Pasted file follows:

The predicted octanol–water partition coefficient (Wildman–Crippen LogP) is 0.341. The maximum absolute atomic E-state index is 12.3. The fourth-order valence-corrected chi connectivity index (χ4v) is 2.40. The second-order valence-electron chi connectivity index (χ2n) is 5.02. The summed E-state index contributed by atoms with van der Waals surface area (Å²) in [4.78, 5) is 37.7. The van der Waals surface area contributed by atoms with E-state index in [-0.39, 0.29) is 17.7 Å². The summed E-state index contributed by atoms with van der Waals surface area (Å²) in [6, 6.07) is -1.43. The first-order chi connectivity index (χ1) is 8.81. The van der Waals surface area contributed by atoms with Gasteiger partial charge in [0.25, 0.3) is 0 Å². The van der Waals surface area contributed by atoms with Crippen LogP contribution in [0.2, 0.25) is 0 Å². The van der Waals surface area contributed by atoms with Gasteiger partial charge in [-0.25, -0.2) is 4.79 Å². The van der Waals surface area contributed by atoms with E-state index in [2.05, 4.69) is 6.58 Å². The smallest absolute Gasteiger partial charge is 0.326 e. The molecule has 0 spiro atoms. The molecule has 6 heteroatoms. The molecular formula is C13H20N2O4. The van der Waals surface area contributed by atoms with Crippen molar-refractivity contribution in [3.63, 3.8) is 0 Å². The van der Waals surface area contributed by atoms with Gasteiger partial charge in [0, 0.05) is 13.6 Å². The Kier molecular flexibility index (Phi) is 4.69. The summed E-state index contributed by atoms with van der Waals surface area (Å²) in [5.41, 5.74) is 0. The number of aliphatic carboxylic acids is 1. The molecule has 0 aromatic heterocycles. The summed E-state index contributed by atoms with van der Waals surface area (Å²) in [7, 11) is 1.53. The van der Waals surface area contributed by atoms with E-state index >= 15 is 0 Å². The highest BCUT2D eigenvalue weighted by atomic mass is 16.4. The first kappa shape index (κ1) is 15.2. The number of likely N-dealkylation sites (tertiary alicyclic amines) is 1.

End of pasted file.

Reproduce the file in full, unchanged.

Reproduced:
The predicted octanol–water partition coefficient (Wildman–Crippen LogP) is 0.341. The maximum absolute atomic E-state index is 12.3. The fourth-order valence-corrected chi connectivity index (χ4v) is 2.40. The second-order valence-electron chi connectivity index (χ2n) is 5.02. The summed E-state index contributed by atoms with van der Waals surface area (Å²) in [4.78, 5) is 37.7. The van der Waals surface area contributed by atoms with E-state index in [-0.39, 0.29) is 17.7 Å². The summed E-state index contributed by atoms with van der Waals surface area (Å²) in [6, 6.07) is -1.43. The first-order chi connectivity index (χ1) is 8.81. The van der Waals surface area contributed by atoms with Gasteiger partial charge in [0.25, 0.3) is 0 Å². The van der Waals surface area contributed by atoms with Crippen LogP contribution in [0.2, 0.25) is 0 Å². The van der Waals surface area contributed by atoms with Gasteiger partial charge in [-0.25, -0.2) is 4.79 Å². The van der Waals surface area contributed by atoms with E-state index in [2.05, 4.69) is 6.58 Å². The smallest absolute Gasteiger partial charge is 0.326 e. The molecule has 0 spiro atoms. The molecule has 6 heteroatoms. The molecular formula is C13H20N2O4. The van der Waals surface area contributed by atoms with Crippen molar-refractivity contribution in [3.63, 3.8) is 0 Å². The van der Waals surface area contributed by atoms with Gasteiger partial charge in [0, 0.05) is 13.6 Å². The Kier molecular flexibility index (Phi) is 4.69. The summed E-state index contributed by atoms with van der Waals surface area (Å²) in [5.41, 5.74) is 0. The number of aliphatic carboxylic acids is 1. The molecule has 0 aromatic heterocycles. The summed E-state index contributed by atoms with van der Waals surface area (Å²) in [7, 11) is 1.53. The van der Waals surface area contributed by atoms with E-state index >= 15 is 0 Å². The highest BCUT2D eigenvalue weighted by atomic mass is 16.4. The first kappa shape index (κ1) is 15.2. The number of likely N-dealkylation sites (tertiary alicyclic amines) is 1.